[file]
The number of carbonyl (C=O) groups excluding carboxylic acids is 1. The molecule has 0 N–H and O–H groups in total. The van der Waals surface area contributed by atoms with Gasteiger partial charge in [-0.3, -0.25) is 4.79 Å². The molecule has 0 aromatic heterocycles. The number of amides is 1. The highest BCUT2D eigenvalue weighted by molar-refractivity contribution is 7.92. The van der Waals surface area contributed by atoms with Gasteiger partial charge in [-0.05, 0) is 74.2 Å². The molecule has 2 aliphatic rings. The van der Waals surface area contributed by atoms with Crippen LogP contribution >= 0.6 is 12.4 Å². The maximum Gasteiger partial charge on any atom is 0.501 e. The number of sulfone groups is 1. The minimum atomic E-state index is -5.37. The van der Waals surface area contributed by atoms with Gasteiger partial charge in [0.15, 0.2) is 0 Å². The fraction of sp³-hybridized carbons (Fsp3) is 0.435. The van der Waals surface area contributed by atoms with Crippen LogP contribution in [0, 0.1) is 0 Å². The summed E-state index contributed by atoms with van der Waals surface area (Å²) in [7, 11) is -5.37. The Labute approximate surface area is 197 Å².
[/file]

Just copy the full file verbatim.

The number of carbonyl (C=O) groups excluding carboxylic acids is 1. The molecule has 0 N–H and O–H groups in total. The van der Waals surface area contributed by atoms with Gasteiger partial charge in [-0.3, -0.25) is 4.79 Å². The molecule has 0 aromatic heterocycles. The number of amides is 1. The highest BCUT2D eigenvalue weighted by molar-refractivity contribution is 7.92. The van der Waals surface area contributed by atoms with Gasteiger partial charge in [-0.05, 0) is 74.2 Å². The molecule has 2 aliphatic rings. The van der Waals surface area contributed by atoms with Crippen LogP contribution >= 0.6 is 12.4 Å². The maximum Gasteiger partial charge on any atom is 0.501 e. The number of sulfone groups is 1. The minimum atomic E-state index is -5.37. The van der Waals surface area contributed by atoms with Gasteiger partial charge in [0.15, 0.2) is 0 Å². The fraction of sp³-hybridized carbons (Fsp3) is 0.435. The van der Waals surface area contributed by atoms with Crippen LogP contribution in [0, 0.1) is 0 Å². The summed E-state index contributed by atoms with van der Waals surface area (Å²) in [7, 11) is -5.37. The Labute approximate surface area is 197 Å².